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Staged transthoracic approach to persistent atrial fibrillation (TOP-AF): study protocol for a randomized trial

Claudio Pragliola14*, Pasquale Mastroroberto2, Mario Gaudino1, Massimo Chello3 and Elvio Covino3

Author Affiliations

1 Dipartimento di Scienze Cardiovascolari, Policlinico A Gemelli, Largo Gemelli 8, 00168 Roma, Italy

2 Dipartimento di Scienze Mediche e Chirurgiche, Università della Magna Grecia, Viale Europa, Germaneto, 88100 Catanzaro, Italy

3 UOC Cardiochirurgia, Università Campus Biomedico, Via A. Del Portillo 200, 00128 Roma, Italy

4 Dipartimento di Scienze Cardiovascolari, Università Cattolica S. Cuore, Policlinico A Gemelli, Largo A Gemelli 8, 00168 Roma, Italy

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Trials 2014, 15:190  doi:10.1186/1745-6215-15-190

Published: 26 May 2014



Persistent atrial fibrillation frequently shows multiple different electrophysiological mechanisms of induction. This heterogeneity causes a low success rate of single procedures of ablation and a high incidence of recurrence. Surgical ablation through bilateral thoracotomy demonstrates better results after a single procedure. Prospective observational studies in inhomogeneous populations without control groups report a remarkable 90% of success with hybrid or staged procedures of surgical ablation coupled with catheter ablation. In this trial, we will examine the hypothesis that a staged approach involving initial minimally invasive surgical ablation of persistent atrial fibrillation, followed by a second percutaneous procedure in case of recurrence, has a higher success rate than repeated percutaneous procedures.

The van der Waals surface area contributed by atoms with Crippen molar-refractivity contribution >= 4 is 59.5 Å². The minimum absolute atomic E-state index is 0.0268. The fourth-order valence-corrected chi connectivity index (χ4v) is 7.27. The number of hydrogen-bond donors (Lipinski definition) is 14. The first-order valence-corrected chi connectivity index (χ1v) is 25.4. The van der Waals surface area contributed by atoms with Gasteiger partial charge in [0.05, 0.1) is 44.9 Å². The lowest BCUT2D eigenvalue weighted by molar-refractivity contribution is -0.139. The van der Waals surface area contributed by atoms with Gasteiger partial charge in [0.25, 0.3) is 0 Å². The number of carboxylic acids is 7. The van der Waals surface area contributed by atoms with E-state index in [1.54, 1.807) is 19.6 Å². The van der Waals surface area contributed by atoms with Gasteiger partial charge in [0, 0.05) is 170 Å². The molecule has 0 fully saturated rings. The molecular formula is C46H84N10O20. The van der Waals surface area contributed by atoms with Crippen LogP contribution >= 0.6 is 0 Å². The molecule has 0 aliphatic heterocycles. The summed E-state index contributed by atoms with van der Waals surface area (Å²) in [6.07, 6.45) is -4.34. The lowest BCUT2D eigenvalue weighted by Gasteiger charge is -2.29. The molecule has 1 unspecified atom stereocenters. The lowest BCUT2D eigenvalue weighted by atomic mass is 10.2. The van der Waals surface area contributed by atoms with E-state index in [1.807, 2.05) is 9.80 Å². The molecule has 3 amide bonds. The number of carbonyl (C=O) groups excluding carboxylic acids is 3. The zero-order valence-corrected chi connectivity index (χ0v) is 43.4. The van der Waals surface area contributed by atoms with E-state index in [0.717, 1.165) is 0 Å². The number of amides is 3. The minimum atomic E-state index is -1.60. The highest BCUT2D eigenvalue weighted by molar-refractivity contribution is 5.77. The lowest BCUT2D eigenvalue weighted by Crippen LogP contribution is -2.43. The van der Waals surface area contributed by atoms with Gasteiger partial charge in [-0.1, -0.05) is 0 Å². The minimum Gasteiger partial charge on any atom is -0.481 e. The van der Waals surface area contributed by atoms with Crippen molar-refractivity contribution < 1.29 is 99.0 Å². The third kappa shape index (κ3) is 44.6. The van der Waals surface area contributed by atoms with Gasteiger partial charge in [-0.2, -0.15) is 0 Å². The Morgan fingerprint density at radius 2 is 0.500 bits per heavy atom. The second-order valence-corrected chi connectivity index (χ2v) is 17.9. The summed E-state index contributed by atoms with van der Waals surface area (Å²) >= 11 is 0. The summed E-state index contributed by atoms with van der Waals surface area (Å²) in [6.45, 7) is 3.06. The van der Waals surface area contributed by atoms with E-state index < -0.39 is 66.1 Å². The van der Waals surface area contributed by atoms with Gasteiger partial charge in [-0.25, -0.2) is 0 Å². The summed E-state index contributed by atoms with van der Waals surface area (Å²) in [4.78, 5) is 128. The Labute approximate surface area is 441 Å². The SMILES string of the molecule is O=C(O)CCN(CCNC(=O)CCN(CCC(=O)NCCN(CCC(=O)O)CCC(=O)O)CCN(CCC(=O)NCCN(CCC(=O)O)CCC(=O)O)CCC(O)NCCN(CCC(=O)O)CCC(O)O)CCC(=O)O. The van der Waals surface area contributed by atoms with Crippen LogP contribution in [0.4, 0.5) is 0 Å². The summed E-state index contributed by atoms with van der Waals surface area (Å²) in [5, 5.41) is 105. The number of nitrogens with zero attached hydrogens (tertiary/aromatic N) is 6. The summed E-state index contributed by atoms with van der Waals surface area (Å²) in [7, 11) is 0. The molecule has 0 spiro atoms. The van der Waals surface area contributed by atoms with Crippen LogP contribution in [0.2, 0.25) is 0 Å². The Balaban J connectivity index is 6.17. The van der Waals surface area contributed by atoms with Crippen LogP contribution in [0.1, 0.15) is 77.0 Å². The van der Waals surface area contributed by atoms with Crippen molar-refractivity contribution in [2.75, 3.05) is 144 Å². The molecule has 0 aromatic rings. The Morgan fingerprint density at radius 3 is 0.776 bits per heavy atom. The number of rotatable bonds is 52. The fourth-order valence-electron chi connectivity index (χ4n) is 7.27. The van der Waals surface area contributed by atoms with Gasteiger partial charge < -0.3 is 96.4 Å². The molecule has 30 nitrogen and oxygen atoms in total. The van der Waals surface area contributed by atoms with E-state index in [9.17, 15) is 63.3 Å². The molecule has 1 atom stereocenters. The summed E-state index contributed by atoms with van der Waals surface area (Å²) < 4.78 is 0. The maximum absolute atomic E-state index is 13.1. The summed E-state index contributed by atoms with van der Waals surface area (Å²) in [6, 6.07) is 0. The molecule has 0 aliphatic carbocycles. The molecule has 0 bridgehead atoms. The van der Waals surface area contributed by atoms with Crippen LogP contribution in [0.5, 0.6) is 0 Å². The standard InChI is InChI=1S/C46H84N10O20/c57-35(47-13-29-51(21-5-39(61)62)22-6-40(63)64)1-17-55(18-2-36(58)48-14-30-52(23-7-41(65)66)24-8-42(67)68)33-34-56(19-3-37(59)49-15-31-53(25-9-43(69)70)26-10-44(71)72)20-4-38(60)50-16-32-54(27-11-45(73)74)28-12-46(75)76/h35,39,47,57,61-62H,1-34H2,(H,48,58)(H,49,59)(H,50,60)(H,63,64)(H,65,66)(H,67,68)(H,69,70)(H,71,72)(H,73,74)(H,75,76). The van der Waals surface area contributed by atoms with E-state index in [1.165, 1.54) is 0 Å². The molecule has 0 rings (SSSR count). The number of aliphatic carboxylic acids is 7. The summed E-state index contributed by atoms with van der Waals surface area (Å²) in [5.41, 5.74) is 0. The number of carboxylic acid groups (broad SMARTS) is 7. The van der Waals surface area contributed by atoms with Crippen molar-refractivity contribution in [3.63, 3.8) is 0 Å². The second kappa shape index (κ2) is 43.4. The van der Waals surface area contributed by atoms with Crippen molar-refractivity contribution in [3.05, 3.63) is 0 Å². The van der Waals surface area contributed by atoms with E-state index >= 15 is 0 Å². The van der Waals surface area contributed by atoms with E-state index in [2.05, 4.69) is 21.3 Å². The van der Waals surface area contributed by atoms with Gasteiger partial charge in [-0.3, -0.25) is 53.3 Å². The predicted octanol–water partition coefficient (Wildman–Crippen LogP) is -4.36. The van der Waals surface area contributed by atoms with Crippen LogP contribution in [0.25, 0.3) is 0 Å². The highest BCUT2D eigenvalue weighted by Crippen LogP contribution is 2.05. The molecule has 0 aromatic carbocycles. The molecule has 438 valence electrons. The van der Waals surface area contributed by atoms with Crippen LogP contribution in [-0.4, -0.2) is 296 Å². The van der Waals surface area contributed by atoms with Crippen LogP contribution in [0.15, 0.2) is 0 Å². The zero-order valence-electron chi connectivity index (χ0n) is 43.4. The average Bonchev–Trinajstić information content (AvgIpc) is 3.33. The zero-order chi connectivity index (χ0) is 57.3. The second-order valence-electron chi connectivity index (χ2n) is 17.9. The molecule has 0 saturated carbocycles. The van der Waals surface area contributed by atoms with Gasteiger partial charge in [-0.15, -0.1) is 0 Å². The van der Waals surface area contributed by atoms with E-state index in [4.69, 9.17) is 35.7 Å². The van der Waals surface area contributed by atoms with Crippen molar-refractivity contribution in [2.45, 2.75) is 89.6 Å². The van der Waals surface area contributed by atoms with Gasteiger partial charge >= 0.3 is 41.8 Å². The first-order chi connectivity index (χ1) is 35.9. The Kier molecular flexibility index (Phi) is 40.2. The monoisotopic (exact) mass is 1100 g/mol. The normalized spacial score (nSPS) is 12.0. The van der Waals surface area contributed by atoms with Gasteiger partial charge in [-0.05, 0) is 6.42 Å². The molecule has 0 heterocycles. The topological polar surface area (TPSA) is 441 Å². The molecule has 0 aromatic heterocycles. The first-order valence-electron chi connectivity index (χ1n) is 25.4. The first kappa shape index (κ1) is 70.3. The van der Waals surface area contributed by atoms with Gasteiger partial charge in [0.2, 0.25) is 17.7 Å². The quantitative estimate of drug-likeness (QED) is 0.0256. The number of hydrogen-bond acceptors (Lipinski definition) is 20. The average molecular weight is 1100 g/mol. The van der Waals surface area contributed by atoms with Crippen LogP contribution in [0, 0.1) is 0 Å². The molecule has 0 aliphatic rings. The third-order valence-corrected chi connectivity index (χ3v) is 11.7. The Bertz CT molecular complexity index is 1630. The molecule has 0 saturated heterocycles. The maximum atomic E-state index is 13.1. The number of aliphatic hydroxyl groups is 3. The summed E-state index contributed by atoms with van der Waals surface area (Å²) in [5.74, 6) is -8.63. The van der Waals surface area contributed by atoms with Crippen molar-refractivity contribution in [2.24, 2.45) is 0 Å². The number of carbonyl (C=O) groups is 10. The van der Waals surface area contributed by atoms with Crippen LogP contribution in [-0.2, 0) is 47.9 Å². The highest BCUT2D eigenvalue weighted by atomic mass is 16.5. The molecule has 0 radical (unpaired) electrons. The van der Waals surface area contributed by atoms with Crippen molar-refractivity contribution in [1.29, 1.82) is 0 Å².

This is a controlled (2:1) randomized trial comparing use of a percutaneous catheter with minimally invasive transthoracic surgical ablation of persistent atrial fibrillation. The inclusion and exclusion criteria, definitions, and treatment protocols are those reported by the 2012 Expert Consensus Statement on catheter and surgical ablation of atrial fibrillation. Patients will be randomized to either percutaneous catheter (n = 100) or surgical (n = 50) ablation as the first procedure. After 3 months, they are re-evaluated, according to the same guidelines, and receive a second procedure if necessary. Crossover will be allowed and data analyzed on an “intention-to-treat” basis. Primary outcomes are the incidence of sinus rhythm at 6 and 12 months and the proportions of patients requiring a second procedure.


The use of a staged strategy combining surgical and percutaneous approaches might be more favorable in treatment of persistent atrial fibrillation than the controversial single percutaneous ablation.

Trial registration

ISRCTN08035058 Reg 06.20.2013

Atrial fibrillation; Persistent atrial fibrillation; Ablation; Surgical ablation